Dumb Crook

Editor’s Note: We pay $100 for each account we print.…

Editor’s Note: We pay $100 for each account we print. Send to the magazine, c/o “Police Stories.” Or e-mail to tactical-life@harris-pub.com

It was an arrest that never should have been made, but against many odds it was. A classic example of how teamwork, communications, training, experience, luck, “Murphy’s Law,” and perhaps faith turned a bad situation into one where some justice was served. It also gives truth to the saying that maybe we only catch the dumb ones, but there are a lot of them out there.

Graveyard shift in any jurisdiction can be boring with some occasional excitement. In the early morning hours of a warm summer night, many years back, I, along with the rest of the watch responded to a radio call of “a woman screaming” on the north end of the university where we were employed. A check of the area revealed nothing unusual or out of the ordinary and a few minutes later my fellow officers and I resumed patrol.

Several minutes later I was again dispatched to the same location to meet the victim of a robbery. This particular area was an isolated group of old single-family bungalows that the university had purchased, and was being temporarily used as classrooms, offices, and storage facilities. My victim was a custodian assigned to clean that particular complex. She was a female in her mid-30’s, and considering what she underwent, she was fairly well composed at the time. A major problem with this incident was her English skills were limited.

Even with these obstacles, the victim was slowly able to relate that as she was leaving the building, the suspect came up behind her, stuck a pistol in her back and demanded money. The custodian offered all her money… one dollar and the suspect told her that wasn’t enough and physically propelled her back inside, and shut the door. He ordered her to disrobe and when she was slow to comply, he slapped her face. At that point an unidentified night watchman, making a “clock run” started to enter the office, and seeing the pair inside, immediately exited without notifying anyone what he saw. This act scared off the robber who ran from the area in a northerly direction.

The custodian put her clothes back on and called her supervisor, who notified us and a sketchy crime broadcast was aired. By now, perhaps 30-minutes had elapsed, giving the suspect time to be far away, perhaps in the next county. As soon as I assembled the pertinent facts I put out a supplemental crime broadcast, with a better description, direction of travel, along with the fact that he was armed with a small-caliber shiny handgun. I then started to drive the victim to our station for a more complete interview and to complete the crime and arrest report.

Meanwhile, two of my fellow officers conducted a search of the area and about ½-mile north of the campus they saw a man matching the description. Upon seeing the two patrol vehicles, this individual turned and ran in the opposite direction. The officers hemmed the guy in some heavy foliage next to a dormitory mallway, ordered him on the ground in a prone position, and handcuffed him without incident. A search of the area recovered a loaded, chrome-plated .25 caliber pistol within inches of the suspect. The officers advised me they had a possible suspect detained and I headed to their location to see if the victim could identify the suspect, which she did. Later, she identified the recovered pistol as probably the gun in the suspect used in the robbery.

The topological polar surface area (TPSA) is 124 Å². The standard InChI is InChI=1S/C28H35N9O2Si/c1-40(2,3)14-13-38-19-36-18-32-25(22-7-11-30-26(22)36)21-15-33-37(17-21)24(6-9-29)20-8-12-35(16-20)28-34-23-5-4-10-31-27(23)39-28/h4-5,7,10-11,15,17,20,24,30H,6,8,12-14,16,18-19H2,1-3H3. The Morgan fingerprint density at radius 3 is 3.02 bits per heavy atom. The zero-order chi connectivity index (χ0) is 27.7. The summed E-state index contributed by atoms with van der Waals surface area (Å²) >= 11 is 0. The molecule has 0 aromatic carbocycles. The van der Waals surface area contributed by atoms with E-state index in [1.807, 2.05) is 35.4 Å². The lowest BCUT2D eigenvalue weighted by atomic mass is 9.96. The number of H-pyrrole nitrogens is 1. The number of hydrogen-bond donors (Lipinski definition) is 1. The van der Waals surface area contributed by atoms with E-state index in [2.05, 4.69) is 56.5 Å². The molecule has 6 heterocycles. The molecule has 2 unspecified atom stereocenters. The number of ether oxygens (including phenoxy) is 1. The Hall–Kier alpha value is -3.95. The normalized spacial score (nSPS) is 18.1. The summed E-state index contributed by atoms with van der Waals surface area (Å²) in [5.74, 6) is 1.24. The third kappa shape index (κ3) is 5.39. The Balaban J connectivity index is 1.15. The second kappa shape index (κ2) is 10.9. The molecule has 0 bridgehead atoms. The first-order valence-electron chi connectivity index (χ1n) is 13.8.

We drove back to the station, and not having a female officer on-duty that night, let alone an officer that was fluent in her language, I continued the investigation, as I had established some rapport with the victim. At this point, my only option was to use her male supervisor as a translator to clarify certain facts, which weren’t ideal conditions, but sometimes one must work with what you have at the time. The victim maintained that she had been robbed, and aside from being slapped and forced to disrobe, nothing else happened to her. I had some serious doubts about what actually happened, as during my original investigation it appeared that a struggle had taken place inside the office. I called the on-call sex crimes detective, who advised me if the victim wasn’t going to admit to being raped, there was little that could be done. So the suspect was booked for the robbery of the custodian’s one dollar bill.

Two weeks later, one of the officers was subpoenaed to the suspect’s preliminary hearing. He had the same doubts that I did and related them to the prosecuting attorney, adding that he’d bet his next paycheck that more happened than what she reported. He continued; “…if you put her with a female translator, you’ll find she had been raped!” The prosecutor took his word, and the victim finally admitted to the translator, and at the preliminary hearing that she had been raped, but was too ashamed to admit it.

The case went to trial and everyone involved was subpoenaed. When the suspect learned that all three of the involved officers were going to testify, he pled guilty to the robbery and to the rape, accepting the prosecutor’s plea offer, which was still a long prison sentence as he was a career criminal. It also goes to prove that maybe there are a lot of dumb crooks out there. During my interview, the victim attempted, however due to the language barrier, she couldn’t quite convey at the time there was something unusual about the suspect’s shirt. He worked for a trucking company. Both his employer’s name as well as his name was embroidered on the front of the uniform shirt he was wearing when he was arrested.
— JB, CA

Load Comments